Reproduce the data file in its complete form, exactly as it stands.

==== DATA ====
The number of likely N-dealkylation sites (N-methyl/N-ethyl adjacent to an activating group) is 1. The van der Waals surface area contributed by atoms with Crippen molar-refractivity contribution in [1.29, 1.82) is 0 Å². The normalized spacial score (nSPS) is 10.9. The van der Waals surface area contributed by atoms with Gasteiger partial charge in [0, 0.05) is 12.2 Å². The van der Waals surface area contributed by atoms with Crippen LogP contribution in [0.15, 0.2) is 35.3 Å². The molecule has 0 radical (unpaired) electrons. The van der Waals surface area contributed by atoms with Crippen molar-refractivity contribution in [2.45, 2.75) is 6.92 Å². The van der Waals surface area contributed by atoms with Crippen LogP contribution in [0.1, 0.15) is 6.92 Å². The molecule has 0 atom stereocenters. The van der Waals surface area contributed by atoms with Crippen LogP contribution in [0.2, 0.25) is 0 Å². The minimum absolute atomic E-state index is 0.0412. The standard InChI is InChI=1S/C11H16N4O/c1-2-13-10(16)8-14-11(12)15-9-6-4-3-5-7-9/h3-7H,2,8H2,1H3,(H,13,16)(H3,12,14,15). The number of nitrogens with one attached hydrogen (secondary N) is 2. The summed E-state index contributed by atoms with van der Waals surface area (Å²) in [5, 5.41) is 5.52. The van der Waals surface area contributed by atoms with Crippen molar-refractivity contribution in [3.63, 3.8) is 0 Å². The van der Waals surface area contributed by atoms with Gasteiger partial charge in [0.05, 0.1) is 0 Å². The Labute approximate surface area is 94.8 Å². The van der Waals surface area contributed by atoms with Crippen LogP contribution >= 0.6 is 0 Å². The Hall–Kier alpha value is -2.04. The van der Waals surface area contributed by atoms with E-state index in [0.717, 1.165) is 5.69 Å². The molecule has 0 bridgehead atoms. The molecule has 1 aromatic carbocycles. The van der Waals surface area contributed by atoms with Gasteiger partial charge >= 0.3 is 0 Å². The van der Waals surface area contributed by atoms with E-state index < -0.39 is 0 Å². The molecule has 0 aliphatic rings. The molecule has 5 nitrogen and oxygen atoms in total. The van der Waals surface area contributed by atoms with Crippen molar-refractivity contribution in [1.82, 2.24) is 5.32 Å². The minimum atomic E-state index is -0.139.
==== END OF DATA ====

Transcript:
The number of likely N-dealkylation sites (N-methyl/N-ethyl adjacent to an activating group) is 1. The van der Waals surface area contributed by atoms with Crippen molar-refractivity contribution in [1.29, 1.82) is 0 Å². The normalized spacial score (nSPS) is 10.9. The van der Waals surface area contributed by atoms with Gasteiger partial charge in [0, 0.05) is 12.2 Å². The van der Waals surface area contributed by atoms with Crippen LogP contribution in [0.15, 0.2) is 35.3 Å². The molecule has 0 radical (unpaired) electrons. The van der Waals surface area contributed by atoms with Crippen molar-refractivity contribution in [2.45, 2.75) is 6.92 Å². The van der Waals surface area contributed by atoms with Crippen LogP contribution in [0.1, 0.15) is 6.92 Å². The molecule has 0 atom stereocenters. The van der Waals surface area contributed by atoms with Crippen LogP contribution in [0.2, 0.25) is 0 Å². The minimum absolute atomic E-state index is 0.0412. The standard InChI is InChI=1S/C11H16N4O/c1-2-13-10(16)8-14-11(12)15-9-6-4-3-5-7-9/h3-7H,2,8H2,1H3,(H,13,16)(H3,12,14,15). The number of nitrogens with one attached hydrogen (secondary N) is 2. The summed E-state index contributed by atoms with van der Waals surface area (Å²) in [5, 5.41) is 5.52. The van der Waals surface area contributed by atoms with Crippen molar-refractivity contribution in [3.63, 3.8) is 0 Å². The van der Waals surface area contributed by atoms with Gasteiger partial charge in [0.05, 0.1) is 0 Å². The Labute approximate surface area is 94.8 Å². The van der Waals surface area contributed by atoms with Crippen LogP contribution >= 0.6 is 0 Å². The Hall–Kier alpha value is -2.04. The van der Waals surface area contributed by atoms with E-state index in [0.717, 1.165) is 5.69 Å². The molecule has 0 bridgehead atoms. The molecule has 1 aromatic carbocycles. The van der Waals surface area contributed by atoms with Gasteiger partial charge >= 0.3 is 0 Å². The van der Waals surface area contributed by atoms with E-state index < -0.39 is 0 Å². The molecule has 0 aliphatic rings. The molecule has 5 nitrogen and oxygen atoms in total. The van der Waals surface area contributed by atoms with Crippen molar-refractivity contribution in [1.82, 2.24) is 5.32 Å². The minimum atomic E-state index is -0.139.